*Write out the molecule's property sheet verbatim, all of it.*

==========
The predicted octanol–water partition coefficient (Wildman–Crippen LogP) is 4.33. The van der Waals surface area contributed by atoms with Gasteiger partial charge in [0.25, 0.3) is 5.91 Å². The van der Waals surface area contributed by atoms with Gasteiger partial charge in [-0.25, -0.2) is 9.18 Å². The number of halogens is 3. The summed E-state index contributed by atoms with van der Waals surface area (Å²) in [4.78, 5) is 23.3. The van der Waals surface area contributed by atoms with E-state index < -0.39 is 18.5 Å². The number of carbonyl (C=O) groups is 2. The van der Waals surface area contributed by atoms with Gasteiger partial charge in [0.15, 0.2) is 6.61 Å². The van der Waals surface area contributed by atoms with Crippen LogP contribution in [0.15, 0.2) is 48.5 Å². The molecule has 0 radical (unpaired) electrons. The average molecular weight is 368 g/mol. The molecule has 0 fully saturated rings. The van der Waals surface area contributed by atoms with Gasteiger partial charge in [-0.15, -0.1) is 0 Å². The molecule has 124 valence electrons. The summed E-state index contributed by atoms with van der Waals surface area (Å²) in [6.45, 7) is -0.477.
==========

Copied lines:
The predicted octanol–water partition coefficient (Wildman–Crippen LogP) is 4.33. The van der Waals surface area contributed by atoms with Gasteiger partial charge in [0.25, 0.3) is 5.91 Å². The van der Waals surface area contributed by atoms with Gasteiger partial charge in [-0.25, -0.2) is 9.18 Å². The number of halogens is 3. The summed E-state index contributed by atoms with van der Waals surface area (Å²) in [4.78, 5) is 23.3. The van der Waals surface area contributed by atoms with E-state index < -0.39 is 18.5 Å². The number of carbonyl (C=O) groups is 2. The van der Waals surface area contributed by atoms with Gasteiger partial charge in [0.15, 0.2) is 6.61 Å². The van der Waals surface area contributed by atoms with Crippen LogP contribution in [0.15, 0.2) is 48.5 Å². The molecule has 0 radical (unpaired) electrons. The average molecular weight is 368 g/mol. The molecule has 0 fully saturated rings. The van der Waals surface area contributed by atoms with Gasteiger partial charge in [-0.15, -0.1) is 0 Å². The molecule has 124 valence electrons. The summed E-state index contributed by atoms with van der Waals surface area (Å²) in [6.45, 7) is -0.477.